Reuters

TOKYO (Reuters) - Japanese Finance Minister Taro Aso will not attend the Group of 20 finance leaders' meeting in Buenos Aires next week due to parliamentary wrangling over altered documents in a suspected favoritism scandal, a ruling party source told Reuters.

 

Aso instead will attend a debate in parliament on Monday about the scandal involving the controversial sale of public land to a school operator with ties to the Prime Minister Shinzo Abe's wife.

 

Aso has come under fire since his ministry's admission this week that it had altered records involved in the heavily discounted sale of land to school operator Moritomo Gakuen.

 

References to Abe, his wife, Akie Abe, and Aso were removed from the finance ministry's records of the sale, copies of documents released by the ministry showed.

 

Abe, who is hoping to win a third term as party leader later this year, has remained steadfast that he and the first lady were not involved in the land sale.

 

Suspicion of a cover-up could slash Abe's ratings and undermine his chances in the LDP September leadership vote. If successful he would become Japan's longest-serving premier.

Officials told Reuters earlier this week that Aso was considering skipping the G20 meeting amid the fallout from the scandal, which has paralyzed parliamentary proceedings and has opposition leaders calling for Aso's resignation.

Aso has rejected calls to resign and said responsibility for the land sale lay with Nobihisa Sagawa, who stepped down as tax chief on Friday last week.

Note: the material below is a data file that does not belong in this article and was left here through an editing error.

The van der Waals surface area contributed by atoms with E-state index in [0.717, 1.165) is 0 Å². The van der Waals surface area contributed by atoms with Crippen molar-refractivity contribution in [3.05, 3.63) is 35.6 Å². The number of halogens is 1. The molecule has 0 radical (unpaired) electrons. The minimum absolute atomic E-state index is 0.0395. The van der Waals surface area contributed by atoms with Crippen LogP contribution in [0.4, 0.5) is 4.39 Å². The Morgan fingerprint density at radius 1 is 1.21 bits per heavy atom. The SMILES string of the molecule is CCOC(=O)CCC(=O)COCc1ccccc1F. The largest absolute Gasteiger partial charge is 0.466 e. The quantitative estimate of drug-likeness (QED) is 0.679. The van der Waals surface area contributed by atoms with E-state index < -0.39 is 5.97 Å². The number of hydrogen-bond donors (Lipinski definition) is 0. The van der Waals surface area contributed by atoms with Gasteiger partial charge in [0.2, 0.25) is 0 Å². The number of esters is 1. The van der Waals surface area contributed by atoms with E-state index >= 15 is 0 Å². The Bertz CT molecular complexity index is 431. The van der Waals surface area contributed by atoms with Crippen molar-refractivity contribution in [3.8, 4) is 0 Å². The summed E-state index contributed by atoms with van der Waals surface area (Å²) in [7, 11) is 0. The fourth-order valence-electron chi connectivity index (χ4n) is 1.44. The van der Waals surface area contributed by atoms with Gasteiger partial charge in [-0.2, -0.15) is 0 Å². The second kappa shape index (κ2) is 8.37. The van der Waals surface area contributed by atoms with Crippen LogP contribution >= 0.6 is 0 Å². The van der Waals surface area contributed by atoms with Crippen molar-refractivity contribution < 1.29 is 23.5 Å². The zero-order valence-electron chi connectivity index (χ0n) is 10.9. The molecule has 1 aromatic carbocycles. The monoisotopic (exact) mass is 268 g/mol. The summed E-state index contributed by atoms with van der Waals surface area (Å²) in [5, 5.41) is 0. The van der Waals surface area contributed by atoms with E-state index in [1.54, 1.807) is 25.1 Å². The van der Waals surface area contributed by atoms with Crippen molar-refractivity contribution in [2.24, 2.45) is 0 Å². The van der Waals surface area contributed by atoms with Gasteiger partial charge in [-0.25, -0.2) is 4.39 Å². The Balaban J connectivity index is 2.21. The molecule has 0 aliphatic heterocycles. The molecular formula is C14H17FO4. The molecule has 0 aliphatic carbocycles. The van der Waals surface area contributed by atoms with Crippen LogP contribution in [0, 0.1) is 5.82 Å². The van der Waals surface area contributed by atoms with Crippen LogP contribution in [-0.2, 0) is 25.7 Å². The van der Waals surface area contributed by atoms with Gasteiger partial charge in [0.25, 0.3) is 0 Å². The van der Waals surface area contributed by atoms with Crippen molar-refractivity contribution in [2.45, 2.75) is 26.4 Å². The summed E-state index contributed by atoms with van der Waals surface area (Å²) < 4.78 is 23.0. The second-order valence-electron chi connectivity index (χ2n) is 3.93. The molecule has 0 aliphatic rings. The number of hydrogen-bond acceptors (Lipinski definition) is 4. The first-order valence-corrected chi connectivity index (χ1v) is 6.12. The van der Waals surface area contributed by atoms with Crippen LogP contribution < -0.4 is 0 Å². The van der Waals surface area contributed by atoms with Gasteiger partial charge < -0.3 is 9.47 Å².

Sagawa headed the finance ministry division that submitted the documents before he became tax agency chief in July.

On Thursday, the Asahi newspaper reported the Land and Transport Ministry told the prime minister's office and the finance ministry on March 5 that they had the unaltered documents - three days before the finance ministry presented to parliament what it said were copies of the original documents.

Chief Cabinet Secretary Yoshihide Suga told a news conference on Thursday that a deputy chief cabinet secretary learned on March 5 that there was "a possibility" that some of the original documents existed, and that he directed the Land and Transport Ministry to cooperate with investigations.

Suga said he himself was told about the possibility that some of the original documents existed the next day.

The scandal has already caused a stalemate in parliament with opposition parties threatening to boycott debate on the budget. The logjam could also leave two Bank of Japan deputy governor posts vacant when the incumbents' terms end next week, as the appointments need lawmakers' approval.

(Reporting by Takashi Umekawa and Izumi Nakagawa; Writing by Chris Gallagher and Elaine Lies; Editing by Michael Perry)